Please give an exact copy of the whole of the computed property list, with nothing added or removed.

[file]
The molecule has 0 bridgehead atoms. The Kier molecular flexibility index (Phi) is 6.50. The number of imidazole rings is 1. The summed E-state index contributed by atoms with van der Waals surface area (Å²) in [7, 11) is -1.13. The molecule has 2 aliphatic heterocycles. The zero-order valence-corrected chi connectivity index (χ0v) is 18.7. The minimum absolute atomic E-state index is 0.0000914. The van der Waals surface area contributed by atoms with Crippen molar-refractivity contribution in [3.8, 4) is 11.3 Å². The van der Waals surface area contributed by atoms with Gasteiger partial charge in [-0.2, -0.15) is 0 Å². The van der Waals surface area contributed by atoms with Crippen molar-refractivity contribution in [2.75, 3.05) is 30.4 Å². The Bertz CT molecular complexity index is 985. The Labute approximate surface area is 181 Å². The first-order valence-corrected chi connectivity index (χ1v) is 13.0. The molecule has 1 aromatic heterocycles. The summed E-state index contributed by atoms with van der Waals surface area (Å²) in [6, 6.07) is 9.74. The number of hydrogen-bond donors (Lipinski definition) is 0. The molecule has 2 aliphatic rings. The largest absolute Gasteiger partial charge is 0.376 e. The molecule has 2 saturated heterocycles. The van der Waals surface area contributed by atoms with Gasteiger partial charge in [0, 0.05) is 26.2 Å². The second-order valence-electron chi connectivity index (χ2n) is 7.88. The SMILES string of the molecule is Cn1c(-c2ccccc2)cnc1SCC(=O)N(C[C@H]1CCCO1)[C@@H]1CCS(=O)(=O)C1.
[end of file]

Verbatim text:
The molecule has 0 bridgehead atoms. The Kier molecular flexibility index (Phi) is 6.50. The number of imidazole rings is 1. The summed E-state index contributed by atoms with van der Waals surface area (Å²) in [7, 11) is -1.13. The molecule has 2 aliphatic heterocycles. The zero-order valence-corrected chi connectivity index (χ0v) is 18.7. The minimum absolute atomic E-state index is 0.0000914. The van der Waals surface area contributed by atoms with Crippen molar-refractivity contribution in [3.8, 4) is 11.3 Å². The van der Waals surface area contributed by atoms with Gasteiger partial charge in [-0.2, -0.15) is 0 Å². The van der Waals surface area contributed by atoms with Crippen molar-refractivity contribution in [2.75, 3.05) is 30.4 Å². The Bertz CT molecular complexity index is 985. The Labute approximate surface area is 181 Å². The first-order valence-corrected chi connectivity index (χ1v) is 13.0. The molecule has 1 aromatic heterocycles. The summed E-state index contributed by atoms with van der Waals surface area (Å²) in [6, 6.07) is 9.74. The number of hydrogen-bond donors (Lipinski definition) is 0. The molecule has 2 aliphatic rings. The largest absolute Gasteiger partial charge is 0.376 e. The molecule has 2 saturated heterocycles. The van der Waals surface area contributed by atoms with Gasteiger partial charge in [0, 0.05) is 26.2 Å². The second-order valence-electron chi connectivity index (χ2n) is 7.88. The SMILES string of the molecule is Cn1c(-c2ccccc2)cnc1SCC(=O)N(C[C@H]1CCCO1)[C@@H]1CCS(=O)(=O)C1.